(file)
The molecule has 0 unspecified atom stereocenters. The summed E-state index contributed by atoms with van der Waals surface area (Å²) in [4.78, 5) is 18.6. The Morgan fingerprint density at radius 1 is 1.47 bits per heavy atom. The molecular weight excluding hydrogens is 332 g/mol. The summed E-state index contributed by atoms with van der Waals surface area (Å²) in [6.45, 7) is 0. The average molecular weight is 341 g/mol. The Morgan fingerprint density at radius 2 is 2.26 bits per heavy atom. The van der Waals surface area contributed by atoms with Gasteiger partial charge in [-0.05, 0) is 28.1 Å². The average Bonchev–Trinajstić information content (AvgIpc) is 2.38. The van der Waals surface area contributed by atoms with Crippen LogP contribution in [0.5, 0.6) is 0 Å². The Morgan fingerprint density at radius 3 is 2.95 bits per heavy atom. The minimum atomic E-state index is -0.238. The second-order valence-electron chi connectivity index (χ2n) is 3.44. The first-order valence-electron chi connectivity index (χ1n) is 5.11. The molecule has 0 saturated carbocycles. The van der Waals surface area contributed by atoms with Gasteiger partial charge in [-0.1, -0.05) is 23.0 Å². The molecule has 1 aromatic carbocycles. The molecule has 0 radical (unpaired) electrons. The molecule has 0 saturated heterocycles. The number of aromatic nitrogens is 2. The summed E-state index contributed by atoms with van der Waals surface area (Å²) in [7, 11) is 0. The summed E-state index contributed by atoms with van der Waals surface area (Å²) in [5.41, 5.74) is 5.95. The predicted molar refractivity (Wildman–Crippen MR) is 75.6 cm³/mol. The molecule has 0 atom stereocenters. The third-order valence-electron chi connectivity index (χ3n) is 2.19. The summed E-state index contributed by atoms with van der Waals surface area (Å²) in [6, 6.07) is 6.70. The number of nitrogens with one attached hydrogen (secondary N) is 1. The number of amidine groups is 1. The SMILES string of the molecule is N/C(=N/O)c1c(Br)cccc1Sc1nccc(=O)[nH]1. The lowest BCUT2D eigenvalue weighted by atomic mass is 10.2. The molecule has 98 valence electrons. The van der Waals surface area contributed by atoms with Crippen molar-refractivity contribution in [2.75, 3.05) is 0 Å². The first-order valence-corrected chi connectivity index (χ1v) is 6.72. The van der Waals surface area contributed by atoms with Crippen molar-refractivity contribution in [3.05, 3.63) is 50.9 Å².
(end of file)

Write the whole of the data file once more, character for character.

The molecule has 0 unspecified atom stereocenters. The summed E-state index contributed by atoms with van der Waals surface area (Å²) in [4.78, 5) is 18.6. The Morgan fingerprint density at radius 1 is 1.47 bits per heavy atom. The molecular weight excluding hydrogens is 332 g/mol. The summed E-state index contributed by atoms with van der Waals surface area (Å²) in [6.45, 7) is 0. The average molecular weight is 341 g/mol. The Morgan fingerprint density at radius 2 is 2.26 bits per heavy atom. The van der Waals surface area contributed by atoms with Gasteiger partial charge in [-0.05, 0) is 28.1 Å². The average Bonchev–Trinajstić information content (AvgIpc) is 2.38. The van der Waals surface area contributed by atoms with Crippen LogP contribution in [0.5, 0.6) is 0 Å². The Morgan fingerprint density at radius 3 is 2.95 bits per heavy atom. The minimum atomic E-state index is -0.238. The second-order valence-electron chi connectivity index (χ2n) is 3.44. The first-order valence-electron chi connectivity index (χ1n) is 5.11. The molecule has 0 saturated carbocycles. The van der Waals surface area contributed by atoms with Gasteiger partial charge in [-0.1, -0.05) is 23.0 Å². The molecule has 1 aromatic carbocycles. The molecule has 0 radical (unpaired) electrons. The molecule has 0 saturated heterocycles. The number of aromatic nitrogens is 2. The summed E-state index contributed by atoms with van der Waals surface area (Å²) in [7, 11) is 0. The summed E-state index contributed by atoms with van der Waals surface area (Å²) in [5.41, 5.74) is 5.95. The predicted molar refractivity (Wildman–Crippen MR) is 75.6 cm³/mol. The molecule has 0 atom stereocenters. The third-order valence-electron chi connectivity index (χ3n) is 2.19. The summed E-state index contributed by atoms with van der Waals surface area (Å²) in [6, 6.07) is 6.70. The number of nitrogens with one attached hydrogen (secondary N) is 1. The number of amidine groups is 1. The SMILES string of the molecule is N/C(=N/O)c1c(Br)cccc1Sc1nccc(=O)[nH]1. The lowest BCUT2D eigenvalue weighted by atomic mass is 10.2. The molecule has 98 valence electrons. The van der Waals surface area contributed by atoms with Crippen molar-refractivity contribution in [2.75, 3.05) is 0 Å². The first-order valence-corrected chi connectivity index (χ1v) is 6.72. The van der Waals surface area contributed by atoms with Crippen molar-refractivity contribution in [3.05, 3.63) is 50.9 Å².